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Development of primary malignant melanoma during treatment with a TNF-α antagonist for severe Crohn’s disease: a case report and review of the hypothetical association between TNF-α blockers and cancer

Authors Kouklakis G, Efremidou EI, Pitiakoudis M, Liratzopoulos N, Polychronidis AC

Received 20 December 2012

Accepted for publication 19 January 2013

Published 27 March 2013 Volume 2013:7 Pages 195—199


Checked for plagiarism Yes

Review by Single anonymous peer review

Peer reviewer comments 3

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George Kouklakis,1 Eleni I Efremidou,2 Michael Pitiakoudis,3 Nikolaos Liratzopoulos,2 Alexandros Ch Polychronidis2

1Endoscopy Unit, 2First Surgical Department, 3Second Surgical Department, Medical School, Democritus University of Thrace, University Hospital of Alexandroupolis, Alexandroupolis, Greece

Abstract: It is recognized that immunosuppression may lead to reduced immune surveillance and tumor formation. Because of the immunosuppressive properties of tumor necrosis factor (TNF)-alpha (TNF-α) antagonists, it is plausible that these biologics may increase the risk of the occurrence of malignancies or the reactivation of latent malignancies. TNF-α antagonists have gained momentum in the field of dermatology for treating rheumatoid arthritis and psoriasis, and they have revolutionized the treatment of other inflammatory autoimmune diseases such as refractory Crohn's disease. However, there is accumulating evidence that TNF-α inhibitors slightly increase the risk of cancer, including malignant melanoma (MM). The authors herein report the case of a 54-year-old female patient who developed a primary MM during treatment with adalimumab for severe Crohn’s disease resistant to successive medical therapies. The patient had been receiving this TNF-α blocker therapy for 3 years before the occurrence of MM. After wide surgical excision of the lesion and staging (based on Breslow thickness and Clark level), evaluation with a whole-body computed tomography scan was negative for metastatic disease. The long duration of the adalimumab therapy and the patient's lack of a predisposition to skin cancer suggest an association between anti-TNF-α drugs and melanocytic proliferation. The authors also review the literature on the potential association between anti-TNF regimens and the occurrence of malignancies such as melanocytic proliferations. There is a substantial hypothetical link between anti-TNF-α regimens such as adalimumab and the potential for cancers such as melanoma. However, the risk of malignancy with biological therapy remains to be established, and most of the relevant studies have lacked the statistical power and randomization required for large clinical trials. Further long-term controlled clinical trials and registries are required to investigate this potentially serious association.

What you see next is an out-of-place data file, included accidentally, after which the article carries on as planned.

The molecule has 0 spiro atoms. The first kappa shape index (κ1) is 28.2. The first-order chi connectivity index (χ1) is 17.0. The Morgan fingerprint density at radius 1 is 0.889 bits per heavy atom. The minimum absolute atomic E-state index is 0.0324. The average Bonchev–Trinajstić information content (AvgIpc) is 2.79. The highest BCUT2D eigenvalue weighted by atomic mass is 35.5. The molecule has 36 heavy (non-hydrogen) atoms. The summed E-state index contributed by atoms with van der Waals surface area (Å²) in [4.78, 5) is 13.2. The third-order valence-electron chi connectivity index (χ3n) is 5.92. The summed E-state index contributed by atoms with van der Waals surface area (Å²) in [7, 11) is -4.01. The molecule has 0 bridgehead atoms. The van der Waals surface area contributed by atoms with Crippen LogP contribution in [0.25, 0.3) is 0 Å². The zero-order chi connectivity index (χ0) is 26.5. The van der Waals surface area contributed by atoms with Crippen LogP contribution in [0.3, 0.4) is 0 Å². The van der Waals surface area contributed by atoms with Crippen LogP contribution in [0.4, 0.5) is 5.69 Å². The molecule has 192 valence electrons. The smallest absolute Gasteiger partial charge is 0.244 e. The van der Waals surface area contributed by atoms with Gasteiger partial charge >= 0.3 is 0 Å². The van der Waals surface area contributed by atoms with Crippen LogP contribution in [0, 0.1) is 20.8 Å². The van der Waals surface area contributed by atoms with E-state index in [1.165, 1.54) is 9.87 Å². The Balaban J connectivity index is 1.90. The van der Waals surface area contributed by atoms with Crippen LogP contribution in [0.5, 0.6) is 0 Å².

Keywords: adalimumab, tumor necrosis factor alpha, melanocytic proliferation, causal relationship

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